Now let’s fast forward to the 2012 NBA Playoffs.
The Western Conference finals has two small market teams vying for a spot in the NBA Finals. So why have the San Antonio Spurs and Oklahoma City Thunder been so successful you ask?
Three words: good basketball business.
The Spurs and Thunder do things the right way. Both draft well, both scout well, and make wise investments in free agents. Those are testaments to how the basketball operations are run in both organizations. Both have smart general managers who invest time in scouting and work in concert with their head coaches to decide what types of players fit in their program.
More importantly, ownership in both franchises let the basketball folks make the basketball decisions no matter what.
It’s not just limited to the Spurs and Thunder. The Indiana Pacers, Utah Jazz, and Denver Nuggets have shown what it takes to be a winner in today’s NBA. All of those teams exhibited the traits the Spurs and Thunder share.
Meanwhile, teams like the Cavaliers, Golden State Warriors, and Charlotte Bobcats (yuck!) show us all why some teams – small market or otherwise – have a hard time fielding a winner in the NBA. All those teams run things ass-backwards.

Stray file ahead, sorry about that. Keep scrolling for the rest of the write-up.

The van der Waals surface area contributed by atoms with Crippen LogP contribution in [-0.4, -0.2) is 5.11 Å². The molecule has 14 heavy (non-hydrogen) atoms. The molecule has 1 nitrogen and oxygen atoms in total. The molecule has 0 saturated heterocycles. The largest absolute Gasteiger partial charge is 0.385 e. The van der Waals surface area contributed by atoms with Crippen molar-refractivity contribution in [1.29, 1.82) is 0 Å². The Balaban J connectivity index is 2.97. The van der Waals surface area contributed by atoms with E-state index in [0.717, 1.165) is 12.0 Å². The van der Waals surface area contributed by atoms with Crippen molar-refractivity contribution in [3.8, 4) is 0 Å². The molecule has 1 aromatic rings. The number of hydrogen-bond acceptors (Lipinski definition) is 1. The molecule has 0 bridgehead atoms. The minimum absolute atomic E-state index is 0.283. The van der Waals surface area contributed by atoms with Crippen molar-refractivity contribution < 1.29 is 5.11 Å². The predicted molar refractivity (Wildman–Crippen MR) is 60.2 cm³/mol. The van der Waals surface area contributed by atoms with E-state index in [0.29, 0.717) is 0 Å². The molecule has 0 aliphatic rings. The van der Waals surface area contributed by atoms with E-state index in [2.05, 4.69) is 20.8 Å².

You have one team with an owner who cannot STFU (the Cavs’ Gilbert), another who willingly waves the white flag in selling its best players just to reduce payroll (the Warriors’ group), and an absentee owner who doesn’t put the work in and therefore doesn’t know what the hell he is doing (Bobcats’ Michael Jordan).
Speaking of Jordan, it’s no wonder that he is considered the worst owner in all of pro sports. Not only does he spend more time on the golf course than in the meeting rooms breaking down film on potential players, he overrules his basketball people and surrounds himself with “yes” men. Not shocking to see his Bobcats finish with the worst winning percentage in NBA history this past season.
Now I may not be a Republican, but I will vouch for one of the GOP’s principles here: as long as you work hard enough, you will be successful. If the Spurs, Thunder, Pacers, Jazz and Nuggets can do it, then the Bobcats, Cavaliers and Warriors can do it.